Mike Tovell Training Centre Official Opening - Sep 10, 2021
The New Boat Club Training Centre, named the Mike Tovell Training Centre (MTTC), in memory of a former captain of Boats, who sadly passed away in 2020, is now officially open.
The MTTC has been built almost entirely by hand – indeed the first day on site we had to chain saw our way in! After many months of hard work, initially just with the coaches but then eventually with boys and parents who were able to assist as lockdowns ended, the site is now a full functioning, albeit with temporary structures, rowing centre.
The officially opening saw nearly three hundred people attend including Jack Beaumont, SILVER medal winner in Tokyo Olympics, as part of the Means Quad. It was great to have him there to help officially open the site.
Chris Morrell who knew Mike Tovell perhaps the best from Mike’s time at school, spoke movingly of Mike, and with Mike’s sister in attendance the moment was a fitting tribute to Mike, and he would have been deeply honoured to have the facility named in his honour.
With a live band and plenty of great food it was a festival atmosphere, and after all the issues of the past year, just brilliant to have everyone together again!!
Chris Morrells Full speech can be read here:
“As a teacher you come across many young people during the course of your working life – a few you remember, many fade into obscurity. Mike Tovell was one of those clearly remembered, even thirty –five years later! Sadly too often you lose contact with them when they leave the school and you know little of what they subsequently achieved. He joined WBS as a relatively diminutive 13 year old, a youngster who could quite easily have been overlooked. Mike’s personality was such that this could not be the case. He was bubbly, very intelligent and very determined, impossible to ignore. He had that often elusive, indefinable quality that Mark values most in his athletes – that of Attitude. A symbol of the impact he made on the lives of so many people is the impressive memorial booklet produced by his many friends and colleagues – in it he is described as a “force of nature” and “a man for all seasons.” So true! Apparently when he was at Trevelyan Middle School one of his teachers forecast that he would either go to Oxbridge – or go to prison! Fortunately for us the former. Mike took to rowing like the proverbial duck, a natural athlete. I often find that the boys who make good strokes are those who want to take on that responsibility – he was definitely one of those. He had natural leadership skills exemplified later in life by his successful career as Major in the Parachute Regiment. He made the stroke seat his own and thrived in that position. Whilst rowing became his major sport he was a natural sportsman and played many other games – rugby and hockey amongst others. !n 1985 I was persuaded by a group of year 9 boys to help them raise some money for Children in Need, hosted at the time by the legendary Terry Wogan. Mike was one of these. A 24-hour sponsored basketball was the medium. Typically, with the enthusiasm of thirteen year olds, they set off flat out – this slowly reduced as the hours passed to a walking pace. The long dark hours of the night were enlivened when the police arrived having been alerted by a neighbour concerned that there was unusual activity going on in the school gym. Satisfied that all was well they departed – having left a sizeable donation to the fund! Mike’s school academic career was very successful”.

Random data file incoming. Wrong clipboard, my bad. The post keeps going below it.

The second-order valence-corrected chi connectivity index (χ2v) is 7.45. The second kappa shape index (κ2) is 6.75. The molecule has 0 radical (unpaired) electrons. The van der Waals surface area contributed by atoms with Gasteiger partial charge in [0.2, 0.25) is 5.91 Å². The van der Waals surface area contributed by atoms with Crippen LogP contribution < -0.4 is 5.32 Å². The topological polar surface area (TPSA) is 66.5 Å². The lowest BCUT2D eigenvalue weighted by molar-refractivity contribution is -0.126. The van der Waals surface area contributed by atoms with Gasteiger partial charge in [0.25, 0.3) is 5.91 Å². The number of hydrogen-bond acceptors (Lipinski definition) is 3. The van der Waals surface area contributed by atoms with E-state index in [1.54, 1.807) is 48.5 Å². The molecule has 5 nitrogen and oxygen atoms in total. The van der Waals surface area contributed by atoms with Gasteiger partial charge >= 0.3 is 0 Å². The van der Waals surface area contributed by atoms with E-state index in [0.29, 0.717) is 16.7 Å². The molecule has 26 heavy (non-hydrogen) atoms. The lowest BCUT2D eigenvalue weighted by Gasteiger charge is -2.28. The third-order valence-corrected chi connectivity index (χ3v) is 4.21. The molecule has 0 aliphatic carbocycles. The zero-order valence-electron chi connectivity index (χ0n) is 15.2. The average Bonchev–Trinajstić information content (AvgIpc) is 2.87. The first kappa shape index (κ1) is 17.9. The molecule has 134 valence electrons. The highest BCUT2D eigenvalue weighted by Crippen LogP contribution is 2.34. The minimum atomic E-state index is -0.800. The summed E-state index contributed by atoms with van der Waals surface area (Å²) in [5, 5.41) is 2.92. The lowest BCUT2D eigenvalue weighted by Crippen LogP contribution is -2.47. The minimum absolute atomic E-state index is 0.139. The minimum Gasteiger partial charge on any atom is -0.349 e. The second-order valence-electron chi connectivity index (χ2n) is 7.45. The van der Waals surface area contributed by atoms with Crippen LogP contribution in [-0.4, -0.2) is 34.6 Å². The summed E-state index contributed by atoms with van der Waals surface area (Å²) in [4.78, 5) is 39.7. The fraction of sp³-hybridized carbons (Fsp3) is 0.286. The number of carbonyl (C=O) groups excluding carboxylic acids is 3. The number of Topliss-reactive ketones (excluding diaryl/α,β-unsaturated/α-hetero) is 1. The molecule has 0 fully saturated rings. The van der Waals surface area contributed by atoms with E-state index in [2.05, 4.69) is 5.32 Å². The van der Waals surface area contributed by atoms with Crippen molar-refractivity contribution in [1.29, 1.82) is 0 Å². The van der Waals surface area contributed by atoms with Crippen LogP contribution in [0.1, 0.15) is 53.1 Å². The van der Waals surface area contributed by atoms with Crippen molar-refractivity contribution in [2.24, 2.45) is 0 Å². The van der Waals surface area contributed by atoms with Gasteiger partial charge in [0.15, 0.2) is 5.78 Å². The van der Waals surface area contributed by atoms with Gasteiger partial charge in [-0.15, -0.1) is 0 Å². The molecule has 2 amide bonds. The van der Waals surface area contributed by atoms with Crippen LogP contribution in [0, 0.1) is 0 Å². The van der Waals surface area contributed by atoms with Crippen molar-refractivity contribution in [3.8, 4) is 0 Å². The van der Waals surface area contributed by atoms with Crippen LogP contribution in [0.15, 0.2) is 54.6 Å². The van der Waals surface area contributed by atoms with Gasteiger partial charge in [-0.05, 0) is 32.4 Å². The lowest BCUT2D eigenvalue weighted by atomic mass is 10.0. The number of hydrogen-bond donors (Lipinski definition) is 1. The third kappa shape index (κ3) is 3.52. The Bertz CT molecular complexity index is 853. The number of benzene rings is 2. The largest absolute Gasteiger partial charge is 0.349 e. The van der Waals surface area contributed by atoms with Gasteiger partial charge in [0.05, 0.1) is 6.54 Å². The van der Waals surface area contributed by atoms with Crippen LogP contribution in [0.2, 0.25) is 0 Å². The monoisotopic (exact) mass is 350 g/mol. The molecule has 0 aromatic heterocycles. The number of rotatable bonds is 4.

His career at Downing College Cambridge was marked by a switch from Natural Sciences to Law – conspiracy theory had it that making this change gave him more time to row! He gained two half blues as stroke of the Cambridge Uni. Lightweight eight at the Henley Races and successfully stroked his college eight.
He had a stellar career in the Paras – with postings to N Ireland, the Balkans and Sierra Leone.
A promising business career loomed and he continued his involvement with rowing at Upper Thames RC – coincidentally our social hosts at Henley this year.
I hope his family – and welcome to Susan, his sister – and friends feel that this centre is a fitting tribute to the memory of the man, one that he would be proud to have his name associated with. Whilst it is still in the developmental stage I am sure that you can see its potential as an outstanding facility for future generations of rowers.
Peter Rawling, former Deputy Head, quoted:
“Living in a house that literally backed on to The Windsor Boys’ School playing fields, Mike was brought up looking out on to the secondary school that he aspired to join. When he did so aged 13 in September 1985, he took full advantage of all that we had to offer and played the fullest part in the life of both the school and the local community. Becoming Head Boy and Captain of Boats, he represented the school at almost every sport and even took up half marathon running to raise funds for local charities. Competitive, but always in a cheerful and positive fashion, he played a leading role in his year group and he was the overwhelming choice of his peers, as well as of the staff, to captain the school in his final year. He set a fine example and even then showed all the qualities that were to lead him to success in later life – at college, in the Army and in business. Academically he was just as strong – a set of top grades at GCSE was followed by a full set of A grades at A-level in the three sciences taking him to Downing College, Cambridge to read Natural Sciences. We have a motto that “once a Windsor Boy, always a Windsor Boy”. Mike reflected that in the contacts he maintained with the school, even joining younger rowers for training sessions as recently as last year. We shall always value his memory and be proud of the part we played in his history and of the contribution he made to ours”.
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